SAM-e Information for Osteoarthritis Treatment

Effectiveness of SAM-e Has Been Compared to NSAIDs, Celebrex

SAM-e for Osteoarthritis. Getty Images Credit: Jose Luis Pelaez Inc

SAM-e (S-adenosylmethionine) is thought to increase chondrocytes (the cells that make up cartilage), cartilage thickness and possibly decrease chondrocyte damage. SAM-e has become a popular dietary supplement used to treat osteoarthritis. Here are things you should know about SAM-e.

SAM-e, which stands for S-adenosylmethionine, is a naturally occurring compound in the body.

SAM-e, which is sold as a dietary supplement, is either made from fermented yeast or totally synthesized.

SAM-e is produced by methionine (a sulfur-containing amino acid) and ATP (adenosine triphosphate) in the body.

SAM-e is found in every human cell of the body.

SAM-e is thought to be involved in more than 35 biochemical processes in the body. As a dietary supplement, SAM-e has several therapeutic indications:

SAM-e works relatively fast.

SAM-e is recognized as an effective anti-inflammatory and analgesic (pain-reliever) for patients with osteoarthritis. If SAM-e is an effective treatment for you, results may be felt in about a week.

SAM-e works together with B vitamins.

When taking SAM-e, it is important to also supplement your diet with vitamin B12, vitamin B6, and folate.

Chemically-speaking, with the help of B-vitamins, SAM-e gives up a methyl group to surrounding tissues and organs and regulates several biochemical processes. For example, SAM-e helps maintain cell membranes, removes toxic substances from the body, and produces mood-enhancing neurotransmitters.

SAM-e should not be taken without a doctor's supervision.

SAM-e is available in tablet form.

For the treatment of osteoarthritis, 600 mg to 1,200 mg per day is the usual dose. In osteoarthritis studies, SAM-e was taken in doses of 200 to 400 mg, three times per day. The usual dose for fibromyalgia is 800 mg per day after the dose is gradually increased from a starting dose of 200 mg per day.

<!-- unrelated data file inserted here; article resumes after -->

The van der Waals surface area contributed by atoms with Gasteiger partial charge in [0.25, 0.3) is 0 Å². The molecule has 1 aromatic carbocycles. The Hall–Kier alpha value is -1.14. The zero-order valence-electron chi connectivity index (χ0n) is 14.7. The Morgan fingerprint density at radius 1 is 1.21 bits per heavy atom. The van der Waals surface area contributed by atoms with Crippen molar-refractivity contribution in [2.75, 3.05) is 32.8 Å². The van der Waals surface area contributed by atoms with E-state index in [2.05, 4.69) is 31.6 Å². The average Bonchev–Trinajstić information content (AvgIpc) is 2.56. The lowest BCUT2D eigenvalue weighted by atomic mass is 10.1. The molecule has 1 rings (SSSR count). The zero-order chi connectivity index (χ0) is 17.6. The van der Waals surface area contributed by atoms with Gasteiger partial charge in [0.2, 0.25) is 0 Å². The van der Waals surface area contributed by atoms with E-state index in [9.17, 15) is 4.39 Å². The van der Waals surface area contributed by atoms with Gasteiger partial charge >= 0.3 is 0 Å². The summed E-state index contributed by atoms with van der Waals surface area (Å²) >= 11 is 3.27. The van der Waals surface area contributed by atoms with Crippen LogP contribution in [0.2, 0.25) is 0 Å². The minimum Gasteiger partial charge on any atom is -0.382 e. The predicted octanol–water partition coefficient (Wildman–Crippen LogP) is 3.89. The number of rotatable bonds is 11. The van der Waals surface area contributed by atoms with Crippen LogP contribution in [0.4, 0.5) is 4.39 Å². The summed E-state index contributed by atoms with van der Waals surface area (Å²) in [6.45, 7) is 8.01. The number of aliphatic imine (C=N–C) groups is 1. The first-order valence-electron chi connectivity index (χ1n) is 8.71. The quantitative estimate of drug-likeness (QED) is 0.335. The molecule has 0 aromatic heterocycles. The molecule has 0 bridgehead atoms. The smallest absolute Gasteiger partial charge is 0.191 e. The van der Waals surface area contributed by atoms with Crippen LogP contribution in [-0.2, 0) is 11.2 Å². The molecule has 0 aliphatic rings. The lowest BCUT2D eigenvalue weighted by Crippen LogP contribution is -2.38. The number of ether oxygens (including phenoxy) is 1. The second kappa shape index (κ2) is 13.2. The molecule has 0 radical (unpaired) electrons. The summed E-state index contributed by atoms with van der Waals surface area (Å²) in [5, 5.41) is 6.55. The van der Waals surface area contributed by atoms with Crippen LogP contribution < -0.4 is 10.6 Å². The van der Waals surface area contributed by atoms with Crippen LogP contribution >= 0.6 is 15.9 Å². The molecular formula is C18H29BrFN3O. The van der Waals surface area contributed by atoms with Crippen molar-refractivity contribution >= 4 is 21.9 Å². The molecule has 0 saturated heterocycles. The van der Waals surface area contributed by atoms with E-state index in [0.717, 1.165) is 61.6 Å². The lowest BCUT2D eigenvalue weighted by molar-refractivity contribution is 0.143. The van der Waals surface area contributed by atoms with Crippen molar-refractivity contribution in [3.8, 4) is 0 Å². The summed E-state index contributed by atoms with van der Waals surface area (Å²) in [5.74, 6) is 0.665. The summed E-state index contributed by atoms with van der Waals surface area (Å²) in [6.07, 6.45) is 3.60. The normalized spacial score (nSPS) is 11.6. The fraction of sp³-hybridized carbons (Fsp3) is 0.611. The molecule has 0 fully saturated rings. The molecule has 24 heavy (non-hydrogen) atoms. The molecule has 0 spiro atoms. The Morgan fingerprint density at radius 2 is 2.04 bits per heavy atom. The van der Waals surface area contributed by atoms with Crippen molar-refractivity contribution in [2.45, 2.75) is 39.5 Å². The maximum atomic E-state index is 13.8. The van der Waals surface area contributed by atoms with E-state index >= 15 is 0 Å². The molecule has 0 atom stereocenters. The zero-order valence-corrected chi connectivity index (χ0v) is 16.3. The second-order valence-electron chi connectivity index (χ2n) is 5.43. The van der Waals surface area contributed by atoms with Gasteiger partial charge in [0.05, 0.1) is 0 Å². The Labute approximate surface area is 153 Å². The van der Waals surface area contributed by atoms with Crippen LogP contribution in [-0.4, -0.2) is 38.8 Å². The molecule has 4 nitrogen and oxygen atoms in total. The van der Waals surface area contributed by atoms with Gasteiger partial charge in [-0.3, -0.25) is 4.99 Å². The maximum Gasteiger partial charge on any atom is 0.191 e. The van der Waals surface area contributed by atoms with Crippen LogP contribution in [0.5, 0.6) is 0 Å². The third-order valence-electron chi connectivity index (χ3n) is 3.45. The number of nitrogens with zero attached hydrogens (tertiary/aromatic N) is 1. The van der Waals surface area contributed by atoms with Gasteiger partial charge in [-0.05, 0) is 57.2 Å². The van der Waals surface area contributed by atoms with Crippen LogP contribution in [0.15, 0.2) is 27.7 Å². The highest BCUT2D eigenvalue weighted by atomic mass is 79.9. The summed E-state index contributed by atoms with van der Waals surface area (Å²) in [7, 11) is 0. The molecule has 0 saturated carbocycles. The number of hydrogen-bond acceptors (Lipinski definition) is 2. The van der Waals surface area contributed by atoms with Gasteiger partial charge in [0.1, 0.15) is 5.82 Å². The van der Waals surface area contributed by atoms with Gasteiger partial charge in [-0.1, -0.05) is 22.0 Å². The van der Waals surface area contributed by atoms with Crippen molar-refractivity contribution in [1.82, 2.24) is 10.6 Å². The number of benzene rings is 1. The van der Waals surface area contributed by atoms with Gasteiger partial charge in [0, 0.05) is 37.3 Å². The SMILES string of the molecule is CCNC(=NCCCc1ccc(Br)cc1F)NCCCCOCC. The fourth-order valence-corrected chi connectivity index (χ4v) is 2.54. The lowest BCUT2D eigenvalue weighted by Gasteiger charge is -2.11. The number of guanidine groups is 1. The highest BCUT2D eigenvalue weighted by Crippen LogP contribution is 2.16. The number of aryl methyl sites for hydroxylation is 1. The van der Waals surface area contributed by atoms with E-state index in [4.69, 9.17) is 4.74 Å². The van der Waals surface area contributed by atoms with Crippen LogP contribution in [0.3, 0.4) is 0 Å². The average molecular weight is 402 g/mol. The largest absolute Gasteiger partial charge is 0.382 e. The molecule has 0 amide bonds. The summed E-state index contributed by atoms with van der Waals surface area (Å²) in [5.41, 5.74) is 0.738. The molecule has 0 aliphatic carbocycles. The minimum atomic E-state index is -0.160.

SAM-e is a prescription medication in Europe and a dietary supplement in the United States.

SAM-e has been used for over 20 years in Europe to treat arthritis and depression. Since it is not marketed as a prescription medication in the United States as it is in Europe, be careful and cautious about the brand and quality of SAM-e that you purchase. Choose a dietary supplement brand with a good reputation.

SAM-e has been shown to be as effective as NSAIDs (nonsteroidal anti-inflammatory drugs) for the treatment of osteoarthritis.

Many clinical trials performed in Europe and also in the United States have concluded that SAM-e is as effective as NSAIDs in reducing pain and improving functional limitations in osteoarthritis patients. There also appeared to be fewer adverse effects with SAM-e than with NSAID use.

In clinical trials, SAM-e was found to have a slower onset of action than Celebrex.

In a randomized trial comparing 1,200 mg SAM-e with 200 mg Celebrex for 16 weeks:

  • Celebrex showed significantly more pain reduction than SAM-e in the first month.
  • There was no significant difference between SAM-e and Celebrex by the second month.

Researchers concluded SAM-e was slower to act, but over time was as effective as Celebrex for the management of knee osteoarthritis.

SAM-e can cause certain side effects, especially at higher doses.

SAM-e can cause:

  • nausea
  • flatulence
  • diarrhea
  • vomiting
  • headache

There are certain warnings associated with SAM-e.

SAM-e may interact with certain antidepressants. SAM-e should not be used if you are taking monoamine oxidase inhibitors (MAOIs). SAM-e should not be used if you have bipolar disorder.

There is also a possibility of worsening Parkinson's disease with SAM-e use.


SAM-e. Arthritis Today Supplement Guide. Arthritis Foundation. Accessed 5/14/2008.

Safety and efficacy of S-adenosylmethionine (SAM-e) for osteoarthritis. Soeken KL et al. The Journal of Family Practice. May 2002.

S-Adenosyl methionine (SAM-e) versus celecoxib for the treatment of osteoarthritis symptoms: A double-blind cross-over trial. BMC Musculoskeletal Disorders. Wadie I Najm et al. February 2004.

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